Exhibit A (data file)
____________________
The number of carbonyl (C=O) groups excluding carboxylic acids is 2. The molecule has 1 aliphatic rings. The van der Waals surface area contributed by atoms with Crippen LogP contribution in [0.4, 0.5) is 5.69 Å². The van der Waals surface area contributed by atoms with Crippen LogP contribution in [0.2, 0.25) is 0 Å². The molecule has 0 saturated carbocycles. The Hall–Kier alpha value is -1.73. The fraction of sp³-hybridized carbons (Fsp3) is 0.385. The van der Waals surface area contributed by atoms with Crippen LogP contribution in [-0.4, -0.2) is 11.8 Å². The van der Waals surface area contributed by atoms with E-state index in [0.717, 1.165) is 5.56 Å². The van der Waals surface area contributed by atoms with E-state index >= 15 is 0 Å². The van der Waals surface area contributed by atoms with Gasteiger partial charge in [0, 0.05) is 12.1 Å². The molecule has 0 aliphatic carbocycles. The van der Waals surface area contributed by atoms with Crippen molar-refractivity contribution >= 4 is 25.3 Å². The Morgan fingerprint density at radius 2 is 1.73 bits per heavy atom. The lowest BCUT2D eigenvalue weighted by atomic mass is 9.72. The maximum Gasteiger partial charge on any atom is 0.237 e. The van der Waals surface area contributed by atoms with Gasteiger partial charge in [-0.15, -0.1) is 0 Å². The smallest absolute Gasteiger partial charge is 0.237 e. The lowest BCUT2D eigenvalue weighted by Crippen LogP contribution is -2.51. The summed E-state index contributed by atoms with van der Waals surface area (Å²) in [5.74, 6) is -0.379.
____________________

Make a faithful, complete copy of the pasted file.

The number of carbonyl (C=O) groups excluding carboxylic acids is 2. The molecule has 1 aliphatic rings. The van der Waals surface area contributed by atoms with Crippen LogP contribution in [0.4, 0.5) is 5.69 Å². The van der Waals surface area contributed by atoms with Crippen LogP contribution in [0.2, 0.25) is 0 Å². The molecule has 0 saturated carbocycles. The Hall–Kier alpha value is -1.73. The fraction of sp³-hybridized carbons (Fsp3) is 0.385. The van der Waals surface area contributed by atoms with Crippen LogP contribution in [-0.4, -0.2) is 11.8 Å². The van der Waals surface area contributed by atoms with E-state index in [0.717, 1.165) is 5.56 Å². The van der Waals surface area contributed by atoms with E-state index >= 15 is 0 Å². The van der Waals surface area contributed by atoms with Gasteiger partial charge in [0, 0.05) is 12.1 Å². The molecule has 0 aliphatic carbocycles. The van der Waals surface area contributed by atoms with Crippen molar-refractivity contribution >= 4 is 25.3 Å². The Morgan fingerprint density at radius 2 is 1.73 bits per heavy atom. The lowest BCUT2D eigenvalue weighted by atomic mass is 9.72. The maximum Gasteiger partial charge on any atom is 0.237 e. The van der Waals surface area contributed by atoms with Gasteiger partial charge in [-0.15, -0.1) is 0 Å². The smallest absolute Gasteiger partial charge is 0.237 e. The lowest BCUT2D eigenvalue weighted by Crippen LogP contribution is -2.51. The summed E-state index contributed by atoms with van der Waals surface area (Å²) in [5.74, 6) is -0.379.